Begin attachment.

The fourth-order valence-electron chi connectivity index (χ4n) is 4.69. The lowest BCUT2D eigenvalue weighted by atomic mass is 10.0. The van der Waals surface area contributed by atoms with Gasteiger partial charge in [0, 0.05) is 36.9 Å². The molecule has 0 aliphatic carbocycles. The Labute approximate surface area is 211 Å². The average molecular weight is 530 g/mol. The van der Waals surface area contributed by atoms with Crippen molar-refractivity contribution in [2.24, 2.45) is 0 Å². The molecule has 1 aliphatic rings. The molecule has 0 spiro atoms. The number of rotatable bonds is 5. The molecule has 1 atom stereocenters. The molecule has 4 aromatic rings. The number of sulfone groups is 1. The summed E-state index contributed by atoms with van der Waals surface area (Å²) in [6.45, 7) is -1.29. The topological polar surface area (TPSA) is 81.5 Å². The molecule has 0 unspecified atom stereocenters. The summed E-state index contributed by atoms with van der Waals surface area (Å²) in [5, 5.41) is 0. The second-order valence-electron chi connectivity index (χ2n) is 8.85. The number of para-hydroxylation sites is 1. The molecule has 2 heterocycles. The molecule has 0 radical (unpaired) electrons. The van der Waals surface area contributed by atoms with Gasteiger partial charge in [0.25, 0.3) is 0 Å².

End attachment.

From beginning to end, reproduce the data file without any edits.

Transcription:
The fourth-order valence-electron chi connectivity index (χ4n) is 4.69. The lowest BCUT2D eigenvalue weighted by atomic mass is 10.0. The van der Waals surface area contributed by atoms with Gasteiger partial charge in [0, 0.05) is 36.9 Å². The molecule has 0 aliphatic carbocycles. The Labute approximate surface area is 211 Å². The average molecular weight is 530 g/mol. The van der Waals surface area contributed by atoms with Crippen molar-refractivity contribution in [2.24, 2.45) is 0 Å². The molecule has 1 aliphatic rings. The molecule has 0 spiro atoms. The number of rotatable bonds is 5. The molecule has 1 atom stereocenters. The molecule has 4 aromatic rings. The number of sulfone groups is 1. The summed E-state index contributed by atoms with van der Waals surface area (Å²) in [6.45, 7) is -1.29. The topological polar surface area (TPSA) is 81.5 Å². The molecule has 0 unspecified atom stereocenters. The summed E-state index contributed by atoms with van der Waals surface area (Å²) in [5, 5.41) is 0. The second-order valence-electron chi connectivity index (χ2n) is 8.85. The number of para-hydroxylation sites is 1. The molecule has 2 heterocycles. The molecule has 0 radical (unpaired) electrons. The van der Waals surface area contributed by atoms with Gasteiger partial charge in [0.25, 0.3) is 0 Å².